Nevett Ford Lawyers can assist with all Partner visa applications.  Contact us today for more information. 

Telephone: +61 3 9614 7111


Source: Immigration Law News 2 December 2018

Retirement Visa Holders

Good News for Retirement Visa Holders

As a result of amendments to the migration regulations which came into effect from 17 November 2018, certain holders or former holders of subclass 405 (investor retirement) Visa or subclass 410 (retirement) visas may now apply for permanent residence through either the subclass 103 (Parent) Visa or a subclass 143 (Contributory Parent) Visa, without the need to demonstrate that they are the parents of Australian citizens or permanent residents.

To be eligible, applicants must have held either a subclass 405 or subclass 410 Visa on 8 May 2018, or not have held any substantive visa on that date and the last substantive visa held prior to that date was one of those visas. Applicants must be in Australia to apply.

 It is important to be aware of the distinction between the two visa pathways which are now available. The Contributory Parent Visa (S/C 143) carries with it a substantial Visa Application Charge (VAC) which must be paid before the Visa is granted. Processing can generally take between two and three years. At the moment the VAC is $43,600 for a single applicant.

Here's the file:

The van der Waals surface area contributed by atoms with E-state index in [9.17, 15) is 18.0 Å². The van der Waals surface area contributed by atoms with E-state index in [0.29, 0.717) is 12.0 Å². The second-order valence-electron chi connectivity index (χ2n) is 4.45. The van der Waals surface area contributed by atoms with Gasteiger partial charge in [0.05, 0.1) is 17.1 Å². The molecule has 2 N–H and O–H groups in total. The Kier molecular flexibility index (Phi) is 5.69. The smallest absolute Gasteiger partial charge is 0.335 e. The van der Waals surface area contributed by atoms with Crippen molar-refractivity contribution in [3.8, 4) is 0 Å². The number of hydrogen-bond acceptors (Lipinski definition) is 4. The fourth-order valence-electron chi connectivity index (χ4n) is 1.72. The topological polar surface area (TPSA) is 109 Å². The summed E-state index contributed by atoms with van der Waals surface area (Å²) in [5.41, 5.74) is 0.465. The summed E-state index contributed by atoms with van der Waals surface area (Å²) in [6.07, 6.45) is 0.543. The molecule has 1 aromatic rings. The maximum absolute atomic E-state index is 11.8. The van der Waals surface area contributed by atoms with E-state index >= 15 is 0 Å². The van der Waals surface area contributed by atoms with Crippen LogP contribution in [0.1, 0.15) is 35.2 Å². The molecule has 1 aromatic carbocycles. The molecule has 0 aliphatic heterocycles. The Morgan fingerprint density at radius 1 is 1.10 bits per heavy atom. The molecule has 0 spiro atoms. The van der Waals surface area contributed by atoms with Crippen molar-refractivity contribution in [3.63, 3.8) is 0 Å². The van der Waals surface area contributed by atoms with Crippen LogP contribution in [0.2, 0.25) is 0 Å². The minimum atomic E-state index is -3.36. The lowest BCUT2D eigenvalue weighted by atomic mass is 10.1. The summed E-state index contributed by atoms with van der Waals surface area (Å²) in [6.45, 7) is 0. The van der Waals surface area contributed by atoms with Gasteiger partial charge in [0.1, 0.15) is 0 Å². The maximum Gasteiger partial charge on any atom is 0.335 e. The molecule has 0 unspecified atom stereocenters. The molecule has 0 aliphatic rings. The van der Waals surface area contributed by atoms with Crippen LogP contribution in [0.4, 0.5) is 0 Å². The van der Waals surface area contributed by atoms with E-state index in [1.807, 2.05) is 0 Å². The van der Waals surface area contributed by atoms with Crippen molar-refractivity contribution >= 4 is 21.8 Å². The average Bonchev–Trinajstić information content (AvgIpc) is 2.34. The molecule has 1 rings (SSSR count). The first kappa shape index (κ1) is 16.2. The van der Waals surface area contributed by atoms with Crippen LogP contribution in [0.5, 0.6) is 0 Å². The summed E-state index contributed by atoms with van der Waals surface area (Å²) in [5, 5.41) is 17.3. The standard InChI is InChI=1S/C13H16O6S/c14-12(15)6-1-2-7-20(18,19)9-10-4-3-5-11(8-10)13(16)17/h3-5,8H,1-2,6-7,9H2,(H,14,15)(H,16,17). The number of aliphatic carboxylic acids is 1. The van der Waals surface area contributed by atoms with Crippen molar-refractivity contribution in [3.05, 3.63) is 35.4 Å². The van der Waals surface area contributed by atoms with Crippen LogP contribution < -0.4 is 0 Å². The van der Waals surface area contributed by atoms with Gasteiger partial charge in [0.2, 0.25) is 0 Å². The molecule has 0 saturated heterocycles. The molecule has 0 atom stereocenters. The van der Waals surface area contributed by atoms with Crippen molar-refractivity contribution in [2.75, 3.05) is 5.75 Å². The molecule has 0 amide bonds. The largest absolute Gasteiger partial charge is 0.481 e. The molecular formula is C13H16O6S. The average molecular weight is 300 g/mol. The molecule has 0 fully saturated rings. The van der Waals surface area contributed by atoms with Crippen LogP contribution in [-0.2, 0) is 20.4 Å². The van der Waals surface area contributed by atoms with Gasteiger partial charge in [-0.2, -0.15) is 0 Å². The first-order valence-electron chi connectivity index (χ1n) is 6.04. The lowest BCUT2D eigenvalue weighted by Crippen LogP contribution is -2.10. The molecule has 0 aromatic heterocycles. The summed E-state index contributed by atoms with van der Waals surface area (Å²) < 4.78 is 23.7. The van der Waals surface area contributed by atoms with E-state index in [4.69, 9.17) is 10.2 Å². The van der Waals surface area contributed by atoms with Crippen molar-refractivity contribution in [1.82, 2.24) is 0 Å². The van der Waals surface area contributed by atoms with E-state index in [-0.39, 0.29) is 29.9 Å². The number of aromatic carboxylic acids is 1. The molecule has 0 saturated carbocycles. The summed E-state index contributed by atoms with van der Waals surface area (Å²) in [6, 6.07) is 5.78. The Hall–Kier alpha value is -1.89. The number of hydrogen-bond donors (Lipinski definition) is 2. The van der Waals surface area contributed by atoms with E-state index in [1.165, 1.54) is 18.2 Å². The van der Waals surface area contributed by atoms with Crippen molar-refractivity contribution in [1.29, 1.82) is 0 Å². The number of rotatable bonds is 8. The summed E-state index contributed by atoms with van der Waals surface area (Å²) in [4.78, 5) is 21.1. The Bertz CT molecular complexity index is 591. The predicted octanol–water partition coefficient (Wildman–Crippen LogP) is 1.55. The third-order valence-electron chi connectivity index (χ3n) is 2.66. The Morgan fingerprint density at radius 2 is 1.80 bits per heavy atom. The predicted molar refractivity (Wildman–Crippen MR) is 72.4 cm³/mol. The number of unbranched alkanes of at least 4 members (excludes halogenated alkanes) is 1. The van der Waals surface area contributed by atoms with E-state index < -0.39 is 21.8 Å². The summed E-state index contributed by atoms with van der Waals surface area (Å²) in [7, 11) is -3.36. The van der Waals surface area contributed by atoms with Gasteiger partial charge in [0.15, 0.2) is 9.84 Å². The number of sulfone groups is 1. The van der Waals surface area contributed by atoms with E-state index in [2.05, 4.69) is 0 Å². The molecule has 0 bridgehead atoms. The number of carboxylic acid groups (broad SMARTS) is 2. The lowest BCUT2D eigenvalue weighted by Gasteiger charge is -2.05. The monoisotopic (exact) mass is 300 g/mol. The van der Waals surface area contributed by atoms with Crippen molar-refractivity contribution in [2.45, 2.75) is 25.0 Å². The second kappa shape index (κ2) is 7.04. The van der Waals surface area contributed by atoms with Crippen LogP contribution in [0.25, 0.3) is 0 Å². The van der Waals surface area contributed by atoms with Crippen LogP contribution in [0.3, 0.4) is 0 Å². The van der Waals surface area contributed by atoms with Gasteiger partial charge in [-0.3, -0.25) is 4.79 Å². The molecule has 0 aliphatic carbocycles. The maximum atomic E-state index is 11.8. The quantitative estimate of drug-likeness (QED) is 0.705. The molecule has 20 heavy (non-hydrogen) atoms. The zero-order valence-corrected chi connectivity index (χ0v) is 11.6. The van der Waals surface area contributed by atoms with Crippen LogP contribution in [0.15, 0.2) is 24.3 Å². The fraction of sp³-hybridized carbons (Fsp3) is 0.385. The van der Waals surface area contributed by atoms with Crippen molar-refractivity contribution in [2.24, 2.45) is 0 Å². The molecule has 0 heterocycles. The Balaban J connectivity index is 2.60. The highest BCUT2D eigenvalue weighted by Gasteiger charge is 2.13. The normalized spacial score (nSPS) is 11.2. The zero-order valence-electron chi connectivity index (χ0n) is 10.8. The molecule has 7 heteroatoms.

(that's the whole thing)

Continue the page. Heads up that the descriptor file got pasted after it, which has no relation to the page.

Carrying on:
The Parent Visa (S/C 103) on the other hand has a much lower charge at time of approval, currently $2065. However, the disadvantage with this visa is that the number of visa grants in any one year is capped or limited by the government – usually around no more than 1500 places per year, and because of this there is a tremendous backlog of applications waiting to be processed, meaning that applications may take many years before they are finalised. For persons wishing to transfer from the retirement visa this is not necessarily a problem because they will be entitled to remain in Australia on a bridging visa until such time as their Parent visa application is dealt with.

Irrespective of which pathway is taken it will be necessary for applicants to maintain health insurance until the permanent Visa is granted and meet the relevant health, character and other public interest criteria for the grant of the permanent Visa.